How are you, Robyn?

So, my mind wandered to Well-Read Robyn and her interest in the Korean language. She’s one of the few people I know who have that interest, and that’s kind of cool.

I felt like we had a sort of a bonding moment over kanji — or, um… the Korean equivalent, whatever it’s called… hanja? yeah, that — pictographic Chinese characters that survive in Japanese and Korean respectively. The cool thing about it is that even though Korean and Japanese are so different, because of this, one who reads one can understand the other to some extent, so long as there’s some hanja/kanji there.

Let’s look at, for example, the word for kanji/hanja in the two languages. If Wikipedia is right, they’re written the same way, if they are written in kanji/hanja: 漢字. If they are written in the writing systems unique to the respective languages, that’s another story: かんじ in Japanese, 한자  in Korean. (If Wikipedia’s right. Hehe.)

But, at the same time, I wonder about the nature of that overlap. I remember seeing a tattoo in Chinese characters, and understanding it even though it was written the “wrong” way. (平和, peace, in Japanese, while the tattoo had 和平.) So, it might be nice to one day get a better understanding of how hanja is used in Korean; are words “reversed” sometimes? How are they pronounced? Maybe one day, Robyn will be able to help me figure that part out.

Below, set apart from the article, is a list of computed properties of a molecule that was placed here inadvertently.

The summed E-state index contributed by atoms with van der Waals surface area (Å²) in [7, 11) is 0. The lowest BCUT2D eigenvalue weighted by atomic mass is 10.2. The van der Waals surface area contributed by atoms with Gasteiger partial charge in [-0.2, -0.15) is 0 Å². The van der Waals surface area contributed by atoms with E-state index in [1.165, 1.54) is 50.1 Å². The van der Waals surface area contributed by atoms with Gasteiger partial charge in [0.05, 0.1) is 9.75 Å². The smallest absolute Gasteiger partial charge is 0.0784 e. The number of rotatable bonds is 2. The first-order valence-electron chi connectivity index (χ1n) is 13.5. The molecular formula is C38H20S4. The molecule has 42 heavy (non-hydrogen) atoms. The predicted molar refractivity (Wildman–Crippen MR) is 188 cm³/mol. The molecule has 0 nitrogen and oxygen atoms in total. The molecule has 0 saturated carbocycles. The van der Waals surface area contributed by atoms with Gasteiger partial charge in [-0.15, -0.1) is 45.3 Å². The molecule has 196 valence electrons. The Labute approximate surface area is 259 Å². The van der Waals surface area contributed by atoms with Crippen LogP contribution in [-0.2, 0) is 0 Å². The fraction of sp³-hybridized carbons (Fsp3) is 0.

Right, Robyn?

Advertisements
This entry was posted in Miscellaneous Language Issues, 日本語 and tagged , . Bookmark the permalink.

3 Responses to How are you, Robyn?

  1. Michal says:

    Actually, one of the interns coming to my job this summer is Korean; one of her jobs is going to be helping us translate materials into Korean. I could try to ask her your questions, if you want.

    Like

  2. read.robin says:

    One day. In the distant future. When I have enough time to devote to actually learning Korean.

    Like

Leave a Reply

Fill in your details below or click an icon to log in:

WordPress.com Logo

You are commenting using your WordPress.com account. Log Out / Change )

Twitter picture

You are commenting using your Twitter account. Log Out / Change )

Facebook photo

You are commenting using your Facebook account. Log Out / Change )

Google+ photo

You are commenting using your Google+ account. Log Out / Change )

Connecting to %s